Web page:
Social media industry

Facebook CEO Mark Zuckerberg testifies before a House Financial Services Committee hearing on Capitol Hill in Washington, Wednesday, Oct. 23, 2019, on Facebook's impact on the financial services and housing sectors. (AP Photo/Andrew Harnik)
November 04, 2019 - 12:03 pm
WASHINGTON (AP) — Mark Zuckerberg's social network in Washington is shrinking. Bipartisan hostility against Facebook has been building for months, fueled by a series of privacy scandals, the site's role in Russian meddling in the 2016 presidential campaign and accusations that Facebook crushes...
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Facebook CEO Mark Zuckerberg testifies before a House Financial Services Committee hearing on Capitol Hill in Washington, Wednesday, Oct. 23, 2019, on Facebook's impact on the financial services and housing sectors. (AP Photo/Andrew Harnik)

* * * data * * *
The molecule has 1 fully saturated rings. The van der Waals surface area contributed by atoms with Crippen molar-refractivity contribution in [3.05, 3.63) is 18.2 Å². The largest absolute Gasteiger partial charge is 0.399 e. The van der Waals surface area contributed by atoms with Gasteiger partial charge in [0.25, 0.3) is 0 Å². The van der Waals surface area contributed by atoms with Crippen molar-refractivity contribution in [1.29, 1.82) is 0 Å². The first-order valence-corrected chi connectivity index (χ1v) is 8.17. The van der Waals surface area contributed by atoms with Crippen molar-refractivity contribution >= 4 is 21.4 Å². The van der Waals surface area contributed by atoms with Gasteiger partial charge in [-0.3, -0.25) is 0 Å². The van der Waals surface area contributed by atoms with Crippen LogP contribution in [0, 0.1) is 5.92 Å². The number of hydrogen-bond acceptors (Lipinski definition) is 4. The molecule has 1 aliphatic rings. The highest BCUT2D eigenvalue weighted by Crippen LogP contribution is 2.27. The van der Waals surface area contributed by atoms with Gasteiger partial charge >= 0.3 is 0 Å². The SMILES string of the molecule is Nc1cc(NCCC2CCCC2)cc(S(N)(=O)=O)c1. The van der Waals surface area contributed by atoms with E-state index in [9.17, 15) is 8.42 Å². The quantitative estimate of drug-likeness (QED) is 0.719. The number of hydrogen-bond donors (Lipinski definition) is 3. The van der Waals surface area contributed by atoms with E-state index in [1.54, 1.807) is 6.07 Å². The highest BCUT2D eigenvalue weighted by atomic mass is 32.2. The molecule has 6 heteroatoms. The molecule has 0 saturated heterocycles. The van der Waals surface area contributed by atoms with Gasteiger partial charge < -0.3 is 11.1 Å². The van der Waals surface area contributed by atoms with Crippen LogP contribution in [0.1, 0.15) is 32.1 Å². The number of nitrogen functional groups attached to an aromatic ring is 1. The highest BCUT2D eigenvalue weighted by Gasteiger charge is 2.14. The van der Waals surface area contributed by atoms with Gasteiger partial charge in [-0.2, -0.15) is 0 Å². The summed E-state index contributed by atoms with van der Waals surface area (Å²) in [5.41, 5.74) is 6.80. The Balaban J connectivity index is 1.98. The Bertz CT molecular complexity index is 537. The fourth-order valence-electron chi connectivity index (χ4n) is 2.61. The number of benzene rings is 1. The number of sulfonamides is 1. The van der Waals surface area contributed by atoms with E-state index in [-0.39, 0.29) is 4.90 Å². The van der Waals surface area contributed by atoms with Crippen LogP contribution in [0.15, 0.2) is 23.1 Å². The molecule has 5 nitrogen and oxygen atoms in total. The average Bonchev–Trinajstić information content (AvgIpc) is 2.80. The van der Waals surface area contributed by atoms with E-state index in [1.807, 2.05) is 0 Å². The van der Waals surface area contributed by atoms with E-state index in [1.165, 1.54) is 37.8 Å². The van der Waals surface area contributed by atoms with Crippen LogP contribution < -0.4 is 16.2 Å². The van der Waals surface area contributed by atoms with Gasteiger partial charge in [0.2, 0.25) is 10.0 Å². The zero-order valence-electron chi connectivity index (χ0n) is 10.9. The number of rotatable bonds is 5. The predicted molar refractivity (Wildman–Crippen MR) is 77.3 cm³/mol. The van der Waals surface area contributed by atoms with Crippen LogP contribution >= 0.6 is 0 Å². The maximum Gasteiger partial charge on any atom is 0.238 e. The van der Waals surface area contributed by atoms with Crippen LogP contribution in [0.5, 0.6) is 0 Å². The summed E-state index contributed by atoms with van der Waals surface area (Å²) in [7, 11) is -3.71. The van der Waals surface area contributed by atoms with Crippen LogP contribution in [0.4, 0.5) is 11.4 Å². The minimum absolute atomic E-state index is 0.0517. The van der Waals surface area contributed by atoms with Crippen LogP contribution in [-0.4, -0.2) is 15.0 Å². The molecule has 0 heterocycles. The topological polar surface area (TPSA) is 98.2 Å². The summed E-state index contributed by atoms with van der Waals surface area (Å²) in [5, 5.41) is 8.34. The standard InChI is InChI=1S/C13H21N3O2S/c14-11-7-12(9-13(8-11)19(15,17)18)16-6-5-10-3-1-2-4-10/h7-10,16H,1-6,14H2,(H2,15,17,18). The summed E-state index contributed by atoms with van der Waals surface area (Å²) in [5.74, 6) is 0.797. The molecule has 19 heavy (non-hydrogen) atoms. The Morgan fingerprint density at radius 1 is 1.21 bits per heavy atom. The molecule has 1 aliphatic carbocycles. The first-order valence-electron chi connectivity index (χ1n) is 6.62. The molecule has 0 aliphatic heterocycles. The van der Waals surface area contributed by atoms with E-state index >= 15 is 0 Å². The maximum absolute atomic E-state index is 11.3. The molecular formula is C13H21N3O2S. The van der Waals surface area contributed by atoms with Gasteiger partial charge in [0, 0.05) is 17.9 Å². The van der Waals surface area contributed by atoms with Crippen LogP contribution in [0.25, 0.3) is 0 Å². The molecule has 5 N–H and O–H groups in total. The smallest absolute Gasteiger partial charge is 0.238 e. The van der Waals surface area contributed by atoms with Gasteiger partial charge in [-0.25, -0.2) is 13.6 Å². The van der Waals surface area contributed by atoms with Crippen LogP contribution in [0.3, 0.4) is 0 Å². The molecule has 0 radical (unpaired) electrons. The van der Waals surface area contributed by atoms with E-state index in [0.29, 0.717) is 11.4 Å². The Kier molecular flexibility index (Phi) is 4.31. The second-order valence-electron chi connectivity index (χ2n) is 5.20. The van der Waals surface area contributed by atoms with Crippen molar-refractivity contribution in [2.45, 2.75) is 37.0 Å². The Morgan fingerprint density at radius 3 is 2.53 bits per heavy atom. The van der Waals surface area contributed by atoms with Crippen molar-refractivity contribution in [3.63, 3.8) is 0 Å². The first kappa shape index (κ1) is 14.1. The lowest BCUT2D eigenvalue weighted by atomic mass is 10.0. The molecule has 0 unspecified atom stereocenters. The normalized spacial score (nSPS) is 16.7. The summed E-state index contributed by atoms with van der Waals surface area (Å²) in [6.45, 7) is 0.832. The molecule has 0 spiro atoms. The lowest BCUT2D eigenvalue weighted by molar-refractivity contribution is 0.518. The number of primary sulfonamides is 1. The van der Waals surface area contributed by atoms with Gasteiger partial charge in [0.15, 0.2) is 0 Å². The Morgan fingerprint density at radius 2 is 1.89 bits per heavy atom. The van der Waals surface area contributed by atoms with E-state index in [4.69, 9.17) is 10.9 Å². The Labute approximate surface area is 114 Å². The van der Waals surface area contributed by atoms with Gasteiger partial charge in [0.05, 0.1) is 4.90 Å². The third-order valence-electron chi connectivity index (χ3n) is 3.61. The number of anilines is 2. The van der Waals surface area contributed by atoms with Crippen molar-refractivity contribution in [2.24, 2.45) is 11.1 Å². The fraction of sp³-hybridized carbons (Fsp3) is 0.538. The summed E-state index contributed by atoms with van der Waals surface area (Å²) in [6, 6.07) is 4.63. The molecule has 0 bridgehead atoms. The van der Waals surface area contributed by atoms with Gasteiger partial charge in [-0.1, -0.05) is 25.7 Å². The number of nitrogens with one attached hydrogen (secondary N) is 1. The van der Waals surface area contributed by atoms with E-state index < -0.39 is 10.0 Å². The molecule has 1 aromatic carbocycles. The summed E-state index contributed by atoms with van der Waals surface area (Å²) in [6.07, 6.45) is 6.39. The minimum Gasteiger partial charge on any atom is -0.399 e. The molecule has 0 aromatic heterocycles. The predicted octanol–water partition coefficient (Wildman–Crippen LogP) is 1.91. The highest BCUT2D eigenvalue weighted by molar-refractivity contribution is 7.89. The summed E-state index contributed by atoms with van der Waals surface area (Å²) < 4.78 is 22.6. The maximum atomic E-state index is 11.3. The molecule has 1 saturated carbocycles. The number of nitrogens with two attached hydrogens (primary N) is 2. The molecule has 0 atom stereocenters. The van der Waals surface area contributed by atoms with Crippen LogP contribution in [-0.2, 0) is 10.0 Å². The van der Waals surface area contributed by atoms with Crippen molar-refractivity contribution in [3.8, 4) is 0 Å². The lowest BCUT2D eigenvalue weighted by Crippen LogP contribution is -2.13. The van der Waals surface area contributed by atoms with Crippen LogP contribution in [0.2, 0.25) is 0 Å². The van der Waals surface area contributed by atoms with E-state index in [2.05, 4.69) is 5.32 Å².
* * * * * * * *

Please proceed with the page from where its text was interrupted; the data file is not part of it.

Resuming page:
November 04, 2019 - 10:19 am
WASHINGTON (AP) — Mark Zuckerberg's social network in Washington is shrinking. Bipartisan hostility against Facebook has been building for months, fueled by a series of privacy scandals, the site's role in Russian meddling in the 2016 presidential campaign and accusations that Facebook crushes...
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FILE - In this April 11, 2018, file photo Facebook CEO Mark Zuckerberg testifies before a House Energy and Commerce hearing on Capitol Hill in Washington. Twitter's ban on political advertising is ratcheting up the pressure on Facebook and Zuckerberg to follow suit. Zuckerberg doubled down on Facebook’s approach in a call with analysts Wednesday, Oct. 30, 2019, he reiterated Facebook’s stance that “political speech is important." (AP Photo/Andrew Harnik, File)